The Catholic Church advocates a culture of life over a culture of death, which us why we oppose abortion. This culture of life comes from our faith and the teachings of Jesus Christ, as we believe the gift of life is derived from God’s love. This loving gift of life manifests itself in the individual unique value found in all people. Nowadays, we often observe people reduced to a commodity: devalued, without regard to human dignity. As a result, a servant-slave mentality of who should live and who should die prevails. Instead of considering that life is a unique and precious gift, the current social attitude seems to find life expendable. This mentality is enforced through popular culture and the media, which desensitises our perceptions of the value of life, even de-humanising it. We have seen this in Britain, in the form of selective eugenics where disturbing information about late-term abortions and the elimination of handicapped babies was released in July 2011 by the British government. It was shown that in England and Wales there were a number of abortions carried out on babies suffering from cleft palates, club feet, and Downs Syndrome.
In 2007, Pope Benedict XVI, described abortion as not only a “deep wound” in society, but as the antithesis of a human right.
“The fundamental human right, the presupposition of every other right, is the right to life itself. This is true of life from the moment of conception until its natural end. Abortion, consequently, cannot be a human right…it is the very opposite,” he said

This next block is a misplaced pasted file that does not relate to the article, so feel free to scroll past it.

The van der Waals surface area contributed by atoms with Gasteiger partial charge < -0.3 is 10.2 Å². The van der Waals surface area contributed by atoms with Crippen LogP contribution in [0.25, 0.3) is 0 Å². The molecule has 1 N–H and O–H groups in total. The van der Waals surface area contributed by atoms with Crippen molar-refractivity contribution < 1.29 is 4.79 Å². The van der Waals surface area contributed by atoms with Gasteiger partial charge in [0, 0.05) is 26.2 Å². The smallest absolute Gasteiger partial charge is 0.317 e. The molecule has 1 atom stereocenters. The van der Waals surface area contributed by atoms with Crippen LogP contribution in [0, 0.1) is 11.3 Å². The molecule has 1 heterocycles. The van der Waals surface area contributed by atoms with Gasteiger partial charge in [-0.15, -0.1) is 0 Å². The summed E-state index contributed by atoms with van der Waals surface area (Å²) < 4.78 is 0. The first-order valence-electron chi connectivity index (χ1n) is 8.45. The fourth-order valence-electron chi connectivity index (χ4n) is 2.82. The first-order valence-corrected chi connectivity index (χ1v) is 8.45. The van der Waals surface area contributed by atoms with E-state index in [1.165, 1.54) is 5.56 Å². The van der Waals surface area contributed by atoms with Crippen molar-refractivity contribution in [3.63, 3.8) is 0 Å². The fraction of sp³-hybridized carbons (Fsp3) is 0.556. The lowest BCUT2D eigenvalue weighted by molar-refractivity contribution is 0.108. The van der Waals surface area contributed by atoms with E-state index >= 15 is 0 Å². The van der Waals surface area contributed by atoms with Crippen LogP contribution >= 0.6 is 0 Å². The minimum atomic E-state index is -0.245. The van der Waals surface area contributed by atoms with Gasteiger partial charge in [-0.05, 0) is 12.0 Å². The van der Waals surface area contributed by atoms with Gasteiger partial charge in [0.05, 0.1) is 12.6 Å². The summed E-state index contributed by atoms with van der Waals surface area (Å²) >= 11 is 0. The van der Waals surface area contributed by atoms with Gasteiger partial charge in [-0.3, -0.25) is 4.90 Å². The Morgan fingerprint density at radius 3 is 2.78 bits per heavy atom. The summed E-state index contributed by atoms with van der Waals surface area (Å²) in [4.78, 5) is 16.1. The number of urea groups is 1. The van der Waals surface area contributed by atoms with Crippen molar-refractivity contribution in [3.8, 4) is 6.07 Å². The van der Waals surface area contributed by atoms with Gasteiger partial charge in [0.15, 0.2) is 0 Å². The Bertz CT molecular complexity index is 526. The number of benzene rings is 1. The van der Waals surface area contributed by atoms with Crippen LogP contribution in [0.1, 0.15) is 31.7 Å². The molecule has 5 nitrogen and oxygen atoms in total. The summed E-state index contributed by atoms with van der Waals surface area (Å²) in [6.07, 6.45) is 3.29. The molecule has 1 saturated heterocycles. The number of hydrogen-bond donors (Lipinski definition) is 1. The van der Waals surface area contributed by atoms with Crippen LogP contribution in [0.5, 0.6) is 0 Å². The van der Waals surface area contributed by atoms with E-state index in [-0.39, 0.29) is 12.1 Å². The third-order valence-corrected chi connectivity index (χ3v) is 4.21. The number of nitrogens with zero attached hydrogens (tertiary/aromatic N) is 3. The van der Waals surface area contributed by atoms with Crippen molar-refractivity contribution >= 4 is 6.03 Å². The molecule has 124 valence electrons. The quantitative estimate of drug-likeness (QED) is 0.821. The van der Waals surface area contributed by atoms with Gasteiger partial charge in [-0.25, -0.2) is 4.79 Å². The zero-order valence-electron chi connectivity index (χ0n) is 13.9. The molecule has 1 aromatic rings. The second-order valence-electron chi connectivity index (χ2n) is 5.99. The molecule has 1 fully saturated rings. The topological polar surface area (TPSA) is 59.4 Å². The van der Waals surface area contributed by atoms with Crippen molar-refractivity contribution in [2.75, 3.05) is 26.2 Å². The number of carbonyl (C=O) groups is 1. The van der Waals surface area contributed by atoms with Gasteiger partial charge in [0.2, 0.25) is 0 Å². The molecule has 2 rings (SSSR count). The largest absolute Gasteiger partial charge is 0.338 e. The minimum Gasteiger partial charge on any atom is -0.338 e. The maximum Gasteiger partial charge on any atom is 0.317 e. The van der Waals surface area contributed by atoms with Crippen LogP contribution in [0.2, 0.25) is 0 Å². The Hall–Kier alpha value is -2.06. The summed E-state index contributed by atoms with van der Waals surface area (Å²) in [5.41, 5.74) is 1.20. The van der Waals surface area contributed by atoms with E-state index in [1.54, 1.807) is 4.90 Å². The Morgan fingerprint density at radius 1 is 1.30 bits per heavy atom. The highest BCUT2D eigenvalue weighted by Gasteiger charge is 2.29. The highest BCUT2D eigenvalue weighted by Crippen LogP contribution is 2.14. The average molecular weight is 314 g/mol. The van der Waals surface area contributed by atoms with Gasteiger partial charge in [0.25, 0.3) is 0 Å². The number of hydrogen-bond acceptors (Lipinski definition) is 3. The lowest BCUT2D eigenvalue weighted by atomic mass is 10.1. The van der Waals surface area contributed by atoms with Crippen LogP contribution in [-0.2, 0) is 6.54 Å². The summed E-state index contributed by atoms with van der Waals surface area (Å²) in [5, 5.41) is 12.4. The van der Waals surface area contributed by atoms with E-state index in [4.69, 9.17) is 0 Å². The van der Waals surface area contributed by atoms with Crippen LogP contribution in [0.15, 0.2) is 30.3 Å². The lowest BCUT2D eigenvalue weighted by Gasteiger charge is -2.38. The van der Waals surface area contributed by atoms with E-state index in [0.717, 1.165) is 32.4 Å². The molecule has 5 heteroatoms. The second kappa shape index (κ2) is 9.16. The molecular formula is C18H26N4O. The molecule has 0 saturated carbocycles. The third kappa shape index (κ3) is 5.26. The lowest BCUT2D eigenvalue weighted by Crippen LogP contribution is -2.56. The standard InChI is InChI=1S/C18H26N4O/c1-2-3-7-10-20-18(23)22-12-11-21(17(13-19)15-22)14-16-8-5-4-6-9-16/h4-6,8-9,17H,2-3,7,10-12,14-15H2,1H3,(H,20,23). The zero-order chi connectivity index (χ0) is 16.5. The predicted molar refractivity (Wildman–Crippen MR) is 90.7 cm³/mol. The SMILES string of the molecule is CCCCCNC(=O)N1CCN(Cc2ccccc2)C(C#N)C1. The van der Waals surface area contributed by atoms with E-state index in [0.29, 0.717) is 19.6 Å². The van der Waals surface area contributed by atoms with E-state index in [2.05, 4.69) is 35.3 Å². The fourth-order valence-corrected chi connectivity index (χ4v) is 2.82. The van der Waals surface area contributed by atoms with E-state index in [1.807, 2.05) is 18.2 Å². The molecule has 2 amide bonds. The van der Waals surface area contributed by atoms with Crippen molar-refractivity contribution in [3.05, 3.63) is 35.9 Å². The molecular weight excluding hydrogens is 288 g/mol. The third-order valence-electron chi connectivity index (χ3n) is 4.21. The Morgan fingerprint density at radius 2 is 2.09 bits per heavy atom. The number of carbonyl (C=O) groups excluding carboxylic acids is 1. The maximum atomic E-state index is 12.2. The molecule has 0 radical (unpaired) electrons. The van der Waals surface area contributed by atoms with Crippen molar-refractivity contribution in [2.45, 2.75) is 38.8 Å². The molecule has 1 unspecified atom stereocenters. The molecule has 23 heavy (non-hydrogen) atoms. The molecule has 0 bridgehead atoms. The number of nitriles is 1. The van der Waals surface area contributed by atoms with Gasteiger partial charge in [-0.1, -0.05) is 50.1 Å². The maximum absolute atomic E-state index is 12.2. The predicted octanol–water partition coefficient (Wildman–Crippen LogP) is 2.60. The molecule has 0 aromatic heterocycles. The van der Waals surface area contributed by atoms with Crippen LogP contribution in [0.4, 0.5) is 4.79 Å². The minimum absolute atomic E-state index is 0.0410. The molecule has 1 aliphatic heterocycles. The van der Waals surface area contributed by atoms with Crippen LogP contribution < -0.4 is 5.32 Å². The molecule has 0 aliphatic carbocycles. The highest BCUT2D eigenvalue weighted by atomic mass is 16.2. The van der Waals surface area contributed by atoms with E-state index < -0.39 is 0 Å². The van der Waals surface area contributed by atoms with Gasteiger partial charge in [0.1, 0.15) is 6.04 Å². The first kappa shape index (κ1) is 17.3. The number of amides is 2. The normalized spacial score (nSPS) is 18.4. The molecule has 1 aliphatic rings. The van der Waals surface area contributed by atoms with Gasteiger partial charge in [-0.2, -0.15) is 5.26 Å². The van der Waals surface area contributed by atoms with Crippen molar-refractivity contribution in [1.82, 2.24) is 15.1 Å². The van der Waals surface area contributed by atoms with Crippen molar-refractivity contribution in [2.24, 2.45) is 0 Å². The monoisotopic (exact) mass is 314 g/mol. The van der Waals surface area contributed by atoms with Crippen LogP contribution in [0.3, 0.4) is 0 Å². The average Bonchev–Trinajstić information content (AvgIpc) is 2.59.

“In stating this, I am not expressing a specifically ecclesial concern. Rather, I am acting as advocate for a profoundly human need, speaking out on behalf of those unborn children who have no voice. I do not close my eyes to the difficulties and the conflicts which many women are experiencing, and I realise that the credibility of what we say also depends on what the Church herself is doing to help women in trouble.
“I say this out of a concern for humanity”
For years, pro-choice activists have claimed that they were about ‘choice’, a woman’s right to choose. They argue that those of us who oppose abortion do not need to have one if we do not wish to, but should not stop others. However, recently the debate has moved from “Our Bodies, Our Choice” to “My Choice, You Don’t have a Choice”.
In demanding all women have access to and the right to abortion, Pro-Choice activists strip the rights of doctors to conscientious objection. That is, a woman’s right to have an abortion should not infringe on a doctors right to object to performing one. Little is said of the emotional effect on these medical professionals who under law are required to abort pregnancies for health reasons. It seems some now see the profession of medicine not as a vocation of service, but merely as one of meeting the demands and ‘needs’ of the patient, even if those demands are unreasonable or not in the best interests of the patient. Such a view not only harms the patient, it harms physicians and, in turn, society.
We understand being anti-Christian today is becoming fashionable, but the fact remains that the Catholic Church is the oldest and largest provider of healthcare in the world. Since the foundation of Christianity we have had a great tradition of care. Often it has been a counter-cultural witness of love and solidarity. Abortion leaves many people shattered and grieving. Some people mistakenly believe that legalising abortion will remove some of the pain abortion can cause. Instead of legalising abortion, we should be offering all those wounded and suffering the hope of healing and peace.